Two months after launching a voice-activated Google Translate iPhone app, Google has brought the voice input feature to Google browsers. Thanks to its HTML Speech Input API, developers can provide the ability to transcribe voice to text. Google has added this capability to the latest releases of Chrome, such as Google Chrome 11 beta. When you go to Google Translate in Chrome, you can click the microphone icon and record the text you wish to translate.
If the target language supports text-to-speech, then you can play back the translation as well. Which means that web applications that provide speech-to-speech translation are not only possible, but will most probably be available in the near future thanks to Google’s nifty APIs.
Currently, voice-recorded translation is only supported in English, so the microphone icon is only displayed when you select English as your source language. However, more voice input languages are sure to be added, since the Google Translate iPhone app supports voice activation in many other languages including French, German, Italian, Spanish and more.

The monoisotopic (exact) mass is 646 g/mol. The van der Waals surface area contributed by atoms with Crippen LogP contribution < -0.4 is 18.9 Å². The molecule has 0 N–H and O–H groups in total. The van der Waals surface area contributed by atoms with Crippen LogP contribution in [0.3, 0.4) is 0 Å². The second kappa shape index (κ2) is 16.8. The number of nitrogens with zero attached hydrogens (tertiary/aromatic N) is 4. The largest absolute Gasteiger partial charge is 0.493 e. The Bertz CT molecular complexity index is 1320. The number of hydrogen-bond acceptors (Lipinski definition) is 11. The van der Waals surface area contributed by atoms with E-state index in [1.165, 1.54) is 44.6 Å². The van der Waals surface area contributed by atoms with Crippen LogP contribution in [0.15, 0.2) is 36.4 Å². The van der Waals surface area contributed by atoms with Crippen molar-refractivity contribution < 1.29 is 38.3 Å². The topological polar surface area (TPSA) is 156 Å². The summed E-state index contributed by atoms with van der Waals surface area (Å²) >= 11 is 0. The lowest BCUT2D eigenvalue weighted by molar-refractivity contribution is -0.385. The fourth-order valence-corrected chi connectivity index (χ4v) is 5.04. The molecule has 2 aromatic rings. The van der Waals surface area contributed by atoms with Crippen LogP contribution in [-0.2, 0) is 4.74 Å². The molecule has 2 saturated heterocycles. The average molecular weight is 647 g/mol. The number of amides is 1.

I tested the new feature on Chrome and on the iPhone app. Both of them work reasonably well if you speak loudly, clearly and with no significant background noise. The iPhone app is magic and should prove to be a valuable asset on your foreign travels.
In other news, Google Translate blog reported today that it launched an update to Google Translate for Android that allows you to listen to translations in several more languages using text-to-speech. Funny that the Google Translate app for Android is lagging so far behind the iPhone app and does not feature voice activation. Is it because the iPhone has superior hardware?
- Google Translate, Now With Voice Input (googlesystem.blogspot.com)
- Google Keeps Building the Tower of Babel, Floor by Floor (readwriteweb.com)
- Google Translate For Android Adds Speaking In Japanese, Arabic, And Korean (slashgear.com)